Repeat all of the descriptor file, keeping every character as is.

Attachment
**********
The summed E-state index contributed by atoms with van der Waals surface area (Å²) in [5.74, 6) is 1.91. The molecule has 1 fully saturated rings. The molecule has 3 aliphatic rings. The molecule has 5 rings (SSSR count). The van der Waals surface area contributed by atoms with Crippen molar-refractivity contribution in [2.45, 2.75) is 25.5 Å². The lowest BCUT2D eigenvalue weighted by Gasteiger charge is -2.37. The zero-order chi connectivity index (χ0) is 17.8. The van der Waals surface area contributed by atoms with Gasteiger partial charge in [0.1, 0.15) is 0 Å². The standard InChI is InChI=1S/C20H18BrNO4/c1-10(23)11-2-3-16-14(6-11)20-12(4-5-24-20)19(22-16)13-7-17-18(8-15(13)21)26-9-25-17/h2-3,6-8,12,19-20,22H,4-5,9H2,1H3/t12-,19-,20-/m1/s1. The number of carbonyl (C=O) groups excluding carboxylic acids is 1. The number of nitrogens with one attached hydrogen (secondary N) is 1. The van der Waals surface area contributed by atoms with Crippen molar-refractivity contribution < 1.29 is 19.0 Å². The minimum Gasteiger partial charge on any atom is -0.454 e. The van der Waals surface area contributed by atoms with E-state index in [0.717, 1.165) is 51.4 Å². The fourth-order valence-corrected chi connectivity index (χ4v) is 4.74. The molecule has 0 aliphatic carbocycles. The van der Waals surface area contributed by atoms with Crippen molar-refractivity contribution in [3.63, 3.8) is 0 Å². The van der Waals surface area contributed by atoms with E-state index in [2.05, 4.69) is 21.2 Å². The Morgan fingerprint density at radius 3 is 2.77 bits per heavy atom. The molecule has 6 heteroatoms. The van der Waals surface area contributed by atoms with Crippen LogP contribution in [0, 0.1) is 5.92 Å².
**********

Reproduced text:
The summed E-state index contributed by atoms with van der Waals surface area (Å²) in [5.74, 6) is 1.91. The molecule has 1 fully saturated rings. The molecule has 3 aliphatic rings. The molecule has 5 rings (SSSR count). The van der Waals surface area contributed by atoms with Crippen molar-refractivity contribution in [2.45, 2.75) is 25.5 Å². The lowest BCUT2D eigenvalue weighted by Gasteiger charge is -2.37. The zero-order chi connectivity index (χ0) is 17.8. The van der Waals surface area contributed by atoms with Gasteiger partial charge in [0.1, 0.15) is 0 Å². The standard InChI is InChI=1S/C20H18BrNO4/c1-10(23)11-2-3-16-14(6-11)20-12(4-5-24-20)19(22-16)13-7-17-18(8-15(13)21)26-9-25-17/h2-3,6-8,12,19-20,22H,4-5,9H2,1H3/t12-,19-,20-/m1/s1. The number of carbonyl (C=O) groups excluding carboxylic acids is 1. The number of nitrogens with one attached hydrogen (secondary N) is 1. The van der Waals surface area contributed by atoms with Crippen molar-refractivity contribution < 1.29 is 19.0 Å². The minimum Gasteiger partial charge on any atom is -0.454 e. The van der Waals surface area contributed by atoms with E-state index in [0.717, 1.165) is 51.4 Å². The fourth-order valence-corrected chi connectivity index (χ4v) is 4.74. The molecule has 0 aliphatic carbocycles. The van der Waals surface area contributed by atoms with Crippen molar-refractivity contribution in [3.63, 3.8) is 0 Å². The van der Waals surface area contributed by atoms with E-state index in [2.05, 4.69) is 21.2 Å². The Morgan fingerprint density at radius 3 is 2.77 bits per heavy atom. The molecule has 6 heteroatoms. The van der Waals surface area contributed by atoms with Crippen LogP contribution in [0, 0.1) is 5.92 Å².